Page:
The party scene is the highlight of the issue. Selina and Bruce’s inability to recognize each other for who they actually are (remember, the implication, at least from Selina’s perspective, is that Bruce recognizes her as Catwoman, but doesn’t know that Catwoman is Selina Kyle) brings to mind the campy 60s Batman TV series. I wouldn’t be surprised if the scene were an intentional throwback to it. Selina’s ability to play a character—in this case, a mysterious young partygoer—shines here, and her interactions with Bruce are hilarious in her ignorance of his “other” identity. Though Selina is the focus of the scene, it’s a high point for Bruce too, as we are treated to a ridiculous display of his false front. Selina is appropriately repulsed by him as he drunkenly flirts with her, but later, just enough of his true personality slips through that she almost sees his Bat-instincts kicking in. He turns off the charm with Alfred so quickly that we are yet again reminded of how much of “Bruce Wayne” is just an act, with the grim Batman personality being the man’s real one. I think it’s safe to say that even Batman fans who aren’t particularly interested in Selina would enjoy this issue.
Selina’s wit also comes through in the party scene when we see her engineer the deadly confrontation between the two clans. Neither one of them has done anything to insult the other this time, but Selina plays on their rivalry (and a firecracker) to cause a conflict that will ultimately leave Renald dead and the clans, respectively, minus a hefty sum of money—and all without putting herself in danger from them.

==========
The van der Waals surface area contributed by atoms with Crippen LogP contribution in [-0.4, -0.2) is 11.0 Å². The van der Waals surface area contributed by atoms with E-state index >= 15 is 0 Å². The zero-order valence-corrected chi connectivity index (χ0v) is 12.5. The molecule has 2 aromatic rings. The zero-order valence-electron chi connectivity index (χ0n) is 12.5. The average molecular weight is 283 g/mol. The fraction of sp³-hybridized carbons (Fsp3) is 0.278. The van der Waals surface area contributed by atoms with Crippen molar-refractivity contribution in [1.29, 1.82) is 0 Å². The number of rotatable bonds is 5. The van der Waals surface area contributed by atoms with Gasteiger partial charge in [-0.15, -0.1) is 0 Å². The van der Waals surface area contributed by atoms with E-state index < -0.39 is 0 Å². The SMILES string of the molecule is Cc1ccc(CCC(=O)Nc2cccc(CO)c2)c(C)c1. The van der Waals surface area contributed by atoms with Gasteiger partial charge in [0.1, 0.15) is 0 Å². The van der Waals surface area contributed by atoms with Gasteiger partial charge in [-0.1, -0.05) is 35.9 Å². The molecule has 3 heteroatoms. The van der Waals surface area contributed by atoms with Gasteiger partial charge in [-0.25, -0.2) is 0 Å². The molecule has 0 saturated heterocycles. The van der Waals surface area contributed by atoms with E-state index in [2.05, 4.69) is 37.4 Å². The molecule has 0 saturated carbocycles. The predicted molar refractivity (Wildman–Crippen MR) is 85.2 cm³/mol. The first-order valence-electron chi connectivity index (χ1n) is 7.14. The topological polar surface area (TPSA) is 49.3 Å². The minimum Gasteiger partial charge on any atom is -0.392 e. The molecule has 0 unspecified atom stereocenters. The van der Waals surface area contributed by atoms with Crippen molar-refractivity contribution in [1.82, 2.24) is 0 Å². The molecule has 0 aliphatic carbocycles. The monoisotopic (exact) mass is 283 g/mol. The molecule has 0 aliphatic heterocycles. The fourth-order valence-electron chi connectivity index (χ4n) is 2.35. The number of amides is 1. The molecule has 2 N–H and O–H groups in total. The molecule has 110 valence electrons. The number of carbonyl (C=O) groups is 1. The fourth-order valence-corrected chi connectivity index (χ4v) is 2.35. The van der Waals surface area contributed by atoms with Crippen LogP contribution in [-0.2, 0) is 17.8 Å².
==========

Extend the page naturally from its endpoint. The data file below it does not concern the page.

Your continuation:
The last four pages take a disturbingly violent turn, in keeping with the darker tone of the DCU reboot. This last scene seems a little out of place in this issue and might take readers by surprise, as seems to be its intention.
March’s expressions continue to make Selina look physically somewhat catlike, which works for the title while nonetheless resulting in more awkward moments. In contrast to the brutal sex of the first page, the second page has Batman and Selina looking almost tender together, as he holds his cape partially around her.
The visual manner in which Selina steals the painting is classic and amusing.
At the gala, Bruce’s nose and cheeks are slightly reddened to suggest his (faked) intoxication, and invite the reader to imagine him slinking off to apply a light blush to his face lest anyone get the impression that Bruce Wayne is NOT a drunken idiot. His quick transition to grimness is visually as strong as the written transition.
The page on which Renald dies is, in terms of the art, the climax of the issue for me. There’s a two-panel juxtaposition of Renald’s and Selina’s faces as Renald attempts to dodge the bullets Selina has indirectly sent his way. Though only partially visible, Selina’s expression as she takes one last good look at him is beautiful, dangerous, and proud.
I found Lola’s corpse a bit more disturbing than was necessary. Though her clothes are on, she’s tied to a chair in a position that suggests sexual openness, and though she’s bound, cut, and bloody, the positioning of her body calls the viewer’s eye immediately to her large breasts. Despite an obvious laceration on her arm and a bullet wound to her head, most of the blood is concentrated on the floor, below her spread thighs. There’s no sign of sexual assault actually occurring there, but the location of the blood certainly evokes a sense of that. The reader might wonder if this was actually intentional, and if so, why.
The beating Selina takes is quite a graphic one, and we see her sustain several injuries that could be life-threatening, including impact to her head and spine. The visual end of the issue is, then, just as violent as its narrative.
On a final note about the art, Bone looks very much like one of classic Universal Monsters, with a touch of The Thing (Marvel, not John Carpenter) thrown in.
This cover, like the issue itself, calls to mind some of the classic Catwoman/Batman stories. Standing on one of his signature gargoyles, Batman holds Selina in the air with one arm as they kiss. He holds his grappling line; she holds her whip. It’s an image highly reminiscent of their old rooftop chases.